Khartoum, June 1 (EFE).- Sudan Thursday announced the extension of its airspace closure after ceasefire talks collapsed amid a raging armed conflict for a power struggle between the army and a powerful paramilitary group.
The decision to leave the airspace closed until June 15 came even as political and civil society groups called for a negotiated solution to the deepening violent crisis.
The Sudanese news agency (SUNA) said the Civil Aviation Authority issued a Notice to Air Missions (NOTAM) to announce the extension.
The extension, however, “excludes humanitarian aid and evacuation flights” that can operate after necessary permissions from the competent authorities.
Sudan closed its airspace after the fighting began between the army and the powerful paramilitary Rapid Support Forces (FAR) on April 15.
The extension of the airspace closure came hours after the army suspended peace talks with the paramilitary group brokered by Saudi Arabia and the United States.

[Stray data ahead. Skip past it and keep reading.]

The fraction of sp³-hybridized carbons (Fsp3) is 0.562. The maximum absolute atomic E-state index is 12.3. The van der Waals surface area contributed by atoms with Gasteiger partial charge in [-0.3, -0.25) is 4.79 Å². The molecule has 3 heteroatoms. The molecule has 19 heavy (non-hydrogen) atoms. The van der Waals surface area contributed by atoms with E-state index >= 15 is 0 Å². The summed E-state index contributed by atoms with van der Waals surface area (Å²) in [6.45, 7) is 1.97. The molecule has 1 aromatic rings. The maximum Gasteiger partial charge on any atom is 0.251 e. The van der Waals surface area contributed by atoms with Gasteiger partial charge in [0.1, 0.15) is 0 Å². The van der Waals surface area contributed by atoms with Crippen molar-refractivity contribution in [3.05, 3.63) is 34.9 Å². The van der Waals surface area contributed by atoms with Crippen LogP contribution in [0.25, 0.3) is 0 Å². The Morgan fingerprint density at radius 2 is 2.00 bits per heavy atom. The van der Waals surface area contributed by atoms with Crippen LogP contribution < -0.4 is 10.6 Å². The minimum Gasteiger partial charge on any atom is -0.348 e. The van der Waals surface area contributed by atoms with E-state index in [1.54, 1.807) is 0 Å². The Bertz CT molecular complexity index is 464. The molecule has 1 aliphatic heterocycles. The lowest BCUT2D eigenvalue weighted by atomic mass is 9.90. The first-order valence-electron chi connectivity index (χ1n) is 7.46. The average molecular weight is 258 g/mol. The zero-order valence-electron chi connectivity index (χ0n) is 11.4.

The army accused the paramilitary of failing to adhere to conditions agreed to as a precondition to peace negotiations.
The negotiations, which took place indirectly and in secrecy in the Saudi city of Jeddah, resulted in a seven-day truce that came into force on May 22.
The truce was extended on Monday for another five days to convince the army and the paramilitary to agree to a permanent ceasefire.
So far, the two warring factions have respected none of the nine ceasefires reached since the violent outbreak.
Khartoum residents and the Sudanese media said on Thursday that the fighting intensified since a day ago.
New clashes erupted Thursday morning in the south of the capital and the neighboring city of Omdurman, rocked by loud explosions due to airstrikes and artillery shelling.
An association of Sudanese doctors said 17 people lost their lives, and more than 100 suffered wounds in a violent shelling in Khartoum after ceasefire extension talks broke down.
The Forces for Freedom and Change, a coalition of opposition political forces, called on the warring groups to return to the Jeddah dialogue, comply with the truce, and find a peaceful political solution to end the crisis.
“We call on both sides to respond to the voices of reason, strictly abide by the provisions of the truce agreement, and complete the Jeddah negotiations,” said the coalition.
At least 850 people have been killed in the last 45 days of fighting, the World Health Organization (WHO) said.
Another more than 5,500 people have been injured, WHO spokesperson Tarik Jasarevic told reporters in Geneva earlier this week, citing the Sudanese health ministry.
More than 1.3 million people have been displaced by the conflict, according to the UN. EFE